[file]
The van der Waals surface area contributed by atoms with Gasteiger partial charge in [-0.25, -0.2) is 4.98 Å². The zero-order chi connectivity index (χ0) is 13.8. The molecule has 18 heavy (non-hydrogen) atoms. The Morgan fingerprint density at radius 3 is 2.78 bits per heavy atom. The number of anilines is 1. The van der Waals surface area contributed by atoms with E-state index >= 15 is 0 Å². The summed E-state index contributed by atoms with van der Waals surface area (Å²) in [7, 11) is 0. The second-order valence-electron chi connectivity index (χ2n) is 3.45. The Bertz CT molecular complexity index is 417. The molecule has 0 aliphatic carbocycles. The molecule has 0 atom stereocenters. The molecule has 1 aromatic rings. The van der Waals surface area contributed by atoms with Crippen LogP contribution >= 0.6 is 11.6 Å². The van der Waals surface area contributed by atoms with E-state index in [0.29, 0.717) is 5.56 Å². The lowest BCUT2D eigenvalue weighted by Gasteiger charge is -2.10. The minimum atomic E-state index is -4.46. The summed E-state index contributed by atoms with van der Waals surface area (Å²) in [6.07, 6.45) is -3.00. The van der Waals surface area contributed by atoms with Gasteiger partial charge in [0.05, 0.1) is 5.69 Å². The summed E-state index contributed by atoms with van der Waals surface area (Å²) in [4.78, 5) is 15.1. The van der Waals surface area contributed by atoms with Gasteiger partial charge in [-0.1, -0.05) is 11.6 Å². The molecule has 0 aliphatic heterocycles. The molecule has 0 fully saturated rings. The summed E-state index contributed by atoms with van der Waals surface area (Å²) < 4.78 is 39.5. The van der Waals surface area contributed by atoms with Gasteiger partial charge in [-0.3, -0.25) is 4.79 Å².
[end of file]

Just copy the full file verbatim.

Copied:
The van der Waals surface area contributed by atoms with Gasteiger partial charge in [-0.25, -0.2) is 4.98 Å². The zero-order chi connectivity index (χ0) is 13.8. The molecule has 18 heavy (non-hydrogen) atoms. The Morgan fingerprint density at radius 3 is 2.78 bits per heavy atom. The number of anilines is 1. The van der Waals surface area contributed by atoms with E-state index >= 15 is 0 Å². The summed E-state index contributed by atoms with van der Waals surface area (Å²) in [7, 11) is 0. The second-order valence-electron chi connectivity index (χ2n) is 3.45. The Bertz CT molecular complexity index is 417. The molecule has 0 aliphatic carbocycles. The molecule has 0 atom stereocenters. The molecule has 1 aromatic rings. The van der Waals surface area contributed by atoms with Crippen LogP contribution >= 0.6 is 11.6 Å². The van der Waals surface area contributed by atoms with E-state index in [0.29, 0.717) is 5.56 Å². The lowest BCUT2D eigenvalue weighted by Gasteiger charge is -2.10. The minimum atomic E-state index is -4.46. The summed E-state index contributed by atoms with van der Waals surface area (Å²) in [6.07, 6.45) is -3.00. The van der Waals surface area contributed by atoms with Gasteiger partial charge in [0.05, 0.1) is 5.69 Å². The summed E-state index contributed by atoms with van der Waals surface area (Å²) in [4.78, 5) is 15.1. The van der Waals surface area contributed by atoms with Gasteiger partial charge in [-0.1, -0.05) is 11.6 Å². The molecule has 0 aliphatic heterocycles. The molecule has 0 fully saturated rings. The summed E-state index contributed by atoms with van der Waals surface area (Å²) < 4.78 is 39.5. The van der Waals surface area contributed by atoms with Gasteiger partial charge in [-0.3, -0.25) is 4.79 Å².